Taylor in the Texas Governor's Office set
The ending is also a bit abrupt, with Taylor talking about her time after she lost her reelection bid, her office she set up in New York City right around the September 11th attacks and her subsequent death from cancer.  This is also all delivered to the audience as if it is the final part of her commencement speech and while it is a nice way to tie up Richards' story it doesn't exactly make sense in relation to the opening part of the commencement speech where it seems that this is one that Richards actually gave.  Are we supposed to beleive that this is a speech that Richards gave from heaven?  I think it would have been a better play if Taylor had a co-writer to help her better frame her ideas and how to get across the points about Richards that she wanted to highlight.  It isn't a horrible play at all, but could have been great if more attention had been paid to better playwrighting.

But Taylor's performance as Richards is really the reason to see this play.  She is simply amazing and while a lot of the illusion of her as Richards has to do with the wardrobe and wig design it is Taylor that has to pull everything together and hold the stage by herself for over two hours.  At that, Ann definitely succeeds.   

Official Show Site

Brief interview with Holland Taylor about the show, including clips:

Thursday, March 21, 2013

theatre review KINKY BOOTS, Broadway, March 7

The new Broadway musical Kinky Boots is an infectious, fun and upbeat crowd pleaser.  And while it is yet another musical based on a movie just like the show we saw the week before, Hands on a Hardbody, Boots is based on a small independent film and not on a well known Hollywood blockbuster.  The fact that it is based on a film that not a lot of people have seen makes it actually come across as completely original which is another asset going for it.

Kinky Boots tells the story of two men in England, Charlie and Simon (aka drag queen Lola), who are from very different backgrounds and who come together for a common cause.  That cause is to save Charlie's family owned shoe making business.  The idea to save it is to stop making traditional shoes, which are forcing the business into bankruptcy and instead make kinky boots, the type of outrageous shoe ware a drag queen extraordinaire like Lola knows intimately.  Can Charlie and Lola put aside their differences to work together and create the right style of kinky boot in time to make it to the big shoe show in Milan and save the business?  While you think you might know the answer to that question, the fun way the show gets to the upbeat and energetic ending is a simple joy to watch and be a part of.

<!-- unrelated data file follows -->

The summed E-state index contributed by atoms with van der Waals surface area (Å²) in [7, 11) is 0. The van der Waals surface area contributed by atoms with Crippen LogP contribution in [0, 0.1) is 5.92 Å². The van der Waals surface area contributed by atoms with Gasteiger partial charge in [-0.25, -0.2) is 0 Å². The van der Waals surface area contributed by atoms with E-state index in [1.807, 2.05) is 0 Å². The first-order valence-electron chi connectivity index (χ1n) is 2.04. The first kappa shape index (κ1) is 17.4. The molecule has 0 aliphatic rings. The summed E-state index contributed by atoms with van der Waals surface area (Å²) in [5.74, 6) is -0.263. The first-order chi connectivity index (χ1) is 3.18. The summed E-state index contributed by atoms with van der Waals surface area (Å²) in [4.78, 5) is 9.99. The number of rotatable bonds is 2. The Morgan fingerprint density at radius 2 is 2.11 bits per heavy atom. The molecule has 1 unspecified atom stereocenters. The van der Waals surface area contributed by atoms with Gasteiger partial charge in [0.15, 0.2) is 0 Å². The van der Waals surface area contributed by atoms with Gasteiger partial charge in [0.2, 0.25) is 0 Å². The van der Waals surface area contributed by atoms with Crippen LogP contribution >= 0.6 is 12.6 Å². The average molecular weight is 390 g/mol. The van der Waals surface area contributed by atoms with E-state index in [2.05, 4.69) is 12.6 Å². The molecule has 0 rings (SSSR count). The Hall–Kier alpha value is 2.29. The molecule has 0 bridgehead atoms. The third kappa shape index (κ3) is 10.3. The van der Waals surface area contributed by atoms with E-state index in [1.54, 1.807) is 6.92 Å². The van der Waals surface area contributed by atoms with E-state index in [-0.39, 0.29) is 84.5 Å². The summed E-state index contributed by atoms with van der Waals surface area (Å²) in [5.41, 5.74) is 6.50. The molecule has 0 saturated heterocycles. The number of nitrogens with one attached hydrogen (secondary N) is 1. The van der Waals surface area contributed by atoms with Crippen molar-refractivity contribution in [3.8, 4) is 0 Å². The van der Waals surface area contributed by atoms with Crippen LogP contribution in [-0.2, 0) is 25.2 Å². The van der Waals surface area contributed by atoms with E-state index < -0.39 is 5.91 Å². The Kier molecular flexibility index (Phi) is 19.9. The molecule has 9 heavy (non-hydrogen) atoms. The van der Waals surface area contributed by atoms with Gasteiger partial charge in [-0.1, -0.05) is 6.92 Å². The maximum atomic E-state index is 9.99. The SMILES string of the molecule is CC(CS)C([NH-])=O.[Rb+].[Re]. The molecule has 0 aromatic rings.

Stark Sands and Billy Porter
It is a show with a fairly simple plot and a fairly contrived chance meeting between the two lead characters who only meet up due to a brief incident on the street.  That moment, when Charlie believes he needs to save Lola from an attacker outside of the club she performs at, is what brings these two men together, however what sets them off on their journey is their realization that they aren't so different and need each other to succeed.  The fact that they are both trying to prove themselves by standing up to their basically non existent fathers might seem somewhat odd, especially considering that Charlie's father passes away right after the opening number.  However, there is plenty of humor and drama along the way to keep the relationship between these new friends fresh and real as they work together to become better men and hopefully save the shoe factory.

Annaleigh Asford and Stark Sands
The creative team behind the show is very impressive with direction and choreography by Tony winner Jerry Mitchell and a book by multi Tony winner Harvey Fierstein.  However the big news here is the score by pop diva icon Cyndi Lauper.  While Mitchell's direction and choreography and Fierstein's book for this show are all in line with what you'd expect from these two award winners, Lauper has written some infectious showtunes, including some stand out ballads, comical songs and toe tapping anthems.  It is hard to believe this is her first attempt at a Broadway score.  Her act one duet for the two men "Not My Father's Son" is an emotional tear jerker on par with some of the best Broadway ballads.  And her "Sex is in the Heal" and "The History of Wrong Guys" are in line with some of the more comical Broadway songs with Lauper providing some truly clever lyrics.

The cast of Kinky Boots is also top notch.  Stark Sands as Charlie and Billy Porter as Lola are a powerhouse couple with Porter delivering a star making performance.  Don't be surprised to see Porter and possibly even Sands with Tony nominations come May with Porter a clear front runner to win the award.  While Sands is given the straight man part to play, in more ways then one, he manages to instill a sense of seriousness, urgency and realness to the part.  And while Porter as Lola is larger than life, it is when he is out of the drag and playing the soft spoken and somewhat shy and nervous Simon that Porter really shows you what he is capable of.  The fact the two men played these parts in the pre-Broadway Chicago tryout last fall has only strengthened the bond between them.  They've created an amazing relationship but one with warts and issues, just like you'd imagine would exist in a relationship with a straight man and the drag queen who he becomes friends with.